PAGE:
Andrew Rosenheim

The real Norfolk: Stewkey Blues, by D.J. Taylor, reviewed

The young embark hesitantly on careers while their elders recall past grievances in Taylor’s short stories set in the Norfolk hinterland

The real Norfolk: Stewkey Blues, by D.J. Taylor, reviewed
D.J. Taylor. [Alamy]
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Stewkey Blues

D.J. Taylor

Salt, pp. 176, £9.99

D.J. Taylor is a Norfolk native who, un-usually, has stayed put. These stories, written during the pandemic, are all set in that county, though the author is largely uninterested in its more fashionable acreage – the strip of coast so popular with Sunday supplements and London owners of second homes. He writes instead about the ‘other’ Norfolk, which is comparatively unmonied, flat as a map, and barely gets a look-in from the SUVs speeding north.

Most of these stories feature men, often young men, though in ‘New Facts Emerge’ a harried City businesswoman finds her Christmas plans imperilled by the obstructions of a sexist superior. She finally snaps when the colleague’s soullessness and the grind of the commute from Diss push her past breaking point. Taylor is good on work, a difficult, sometimes baneful, subject for even the best fiction writers. He is especially adroit at showing its effect on his younger protagonists, and how they seem simultaneously buoyed by the promise of their fledgling careers yet deflated by the monotony of the work itself. As the hero of ‘Out Wroxham Way’ discovers, his future seems best served by evading the obstacles that impending adulthood has introduced – ‘all those devitalising influences, rapt and self-willed, bent on stopping him from becoming the person he was meant to be’.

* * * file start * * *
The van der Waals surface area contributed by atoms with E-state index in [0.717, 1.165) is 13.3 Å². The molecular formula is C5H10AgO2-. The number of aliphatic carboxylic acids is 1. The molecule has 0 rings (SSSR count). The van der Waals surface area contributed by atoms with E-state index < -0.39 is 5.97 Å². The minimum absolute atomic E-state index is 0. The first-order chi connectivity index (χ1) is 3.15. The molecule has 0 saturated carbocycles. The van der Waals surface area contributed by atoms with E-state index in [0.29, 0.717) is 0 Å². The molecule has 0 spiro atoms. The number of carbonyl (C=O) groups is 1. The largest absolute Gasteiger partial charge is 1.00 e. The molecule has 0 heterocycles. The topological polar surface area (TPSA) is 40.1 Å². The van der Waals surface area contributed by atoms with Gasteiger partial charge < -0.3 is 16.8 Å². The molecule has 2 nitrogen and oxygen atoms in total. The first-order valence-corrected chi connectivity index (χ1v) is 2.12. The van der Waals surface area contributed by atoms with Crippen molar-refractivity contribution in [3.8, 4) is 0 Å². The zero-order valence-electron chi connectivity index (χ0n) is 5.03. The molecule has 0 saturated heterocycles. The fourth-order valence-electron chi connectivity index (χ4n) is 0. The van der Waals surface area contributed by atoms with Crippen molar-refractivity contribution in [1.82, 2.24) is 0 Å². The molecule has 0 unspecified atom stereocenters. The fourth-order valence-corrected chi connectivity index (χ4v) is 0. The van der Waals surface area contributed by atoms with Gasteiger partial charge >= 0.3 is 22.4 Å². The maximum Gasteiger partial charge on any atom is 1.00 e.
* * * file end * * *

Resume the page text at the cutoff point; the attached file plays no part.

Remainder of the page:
The progress of the best stories is pleasingly unpredictable: Taylor is at pains to avoid obvious resolutions or insert equally obvious twists. ‘Lost Johnny’ recalls a classmate who rejoices in the name of Jonathan Bennington-Smith. Having enjoyed brief celebrity as a pop star, he is encountered years later in a new incarnation that unexpectedly apes his momentary fame. ‘The Reunion’, about an old boys’ dinner, cleverly reveals the remarkable persistence of schooldays’ emotions – an unrequited love, and animus, that has refused to die even 40 years on.

The stories are subtly composed and elegantly written. The narrative voice is attractively wry, and particularly acute in its choice of telling detail. Its air of savouring diffidence, moreover, is curiously reminiscent of Anthony Powell, particularly in our sense that behaviour is being observed far more than judged. No one should be deterred by the Norfolk setting, for only in the most literal sense is this provincial fiction. After Stewkey Blues, I for one would happily read Taylor about anywhere: Swaffham and Snoring (Little or Great), to be sure, but also Timbuktu.